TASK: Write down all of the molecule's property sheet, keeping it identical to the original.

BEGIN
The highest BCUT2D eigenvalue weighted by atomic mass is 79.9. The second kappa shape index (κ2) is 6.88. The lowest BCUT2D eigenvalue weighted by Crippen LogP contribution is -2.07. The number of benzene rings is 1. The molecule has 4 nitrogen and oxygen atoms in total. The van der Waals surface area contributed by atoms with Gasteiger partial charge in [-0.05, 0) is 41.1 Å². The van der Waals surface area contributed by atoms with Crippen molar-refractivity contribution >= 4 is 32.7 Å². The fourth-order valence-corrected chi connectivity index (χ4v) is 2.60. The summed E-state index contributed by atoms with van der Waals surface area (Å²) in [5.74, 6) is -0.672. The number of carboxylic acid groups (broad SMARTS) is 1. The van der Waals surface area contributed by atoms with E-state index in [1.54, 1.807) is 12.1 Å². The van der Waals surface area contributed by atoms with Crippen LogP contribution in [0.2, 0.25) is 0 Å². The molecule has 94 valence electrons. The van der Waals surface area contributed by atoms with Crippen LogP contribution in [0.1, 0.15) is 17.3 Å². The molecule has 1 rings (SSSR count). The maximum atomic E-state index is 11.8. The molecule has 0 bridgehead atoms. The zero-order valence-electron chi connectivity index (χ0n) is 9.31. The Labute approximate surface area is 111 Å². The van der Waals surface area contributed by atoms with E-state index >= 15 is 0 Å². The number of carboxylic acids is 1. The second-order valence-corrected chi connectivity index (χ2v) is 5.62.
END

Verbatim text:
The highest BCUT2D eigenvalue weighted by atomic mass is 79.9. The second kappa shape index (κ2) is 6.88. The lowest BCUT2D eigenvalue weighted by Crippen LogP contribution is -2.07. The number of benzene rings is 1. The molecule has 4 nitrogen and oxygen atoms in total. The van der Waals surface area contributed by atoms with Gasteiger partial charge in [-0.05, 0) is 41.1 Å². The van der Waals surface area contributed by atoms with Crippen molar-refractivity contribution >= 4 is 32.7 Å². The fourth-order valence-corrected chi connectivity index (χ4v) is 2.60. The summed E-state index contributed by atoms with van der Waals surface area (Å²) in [5.74, 6) is -0.672. The number of carboxylic acid groups (broad SMARTS) is 1. The van der Waals surface area contributed by atoms with E-state index in [1.54, 1.807) is 12.1 Å². The van der Waals surface area contributed by atoms with Crippen LogP contribution in [0.2, 0.25) is 0 Å². The molecule has 94 valence electrons. The van der Waals surface area contributed by atoms with Crippen LogP contribution in [0.1, 0.15) is 17.3 Å². The molecule has 1 rings (SSSR count). The maximum atomic E-state index is 11.8. The molecule has 0 bridgehead atoms. The zero-order valence-electron chi connectivity index (χ0n) is 9.31. The Labute approximate surface area is 111 Å². The van der Waals surface area contributed by atoms with E-state index >= 15 is 0 Å². The number of carboxylic acids is 1. The second-order valence-corrected chi connectivity index (χ2v) is 5.62.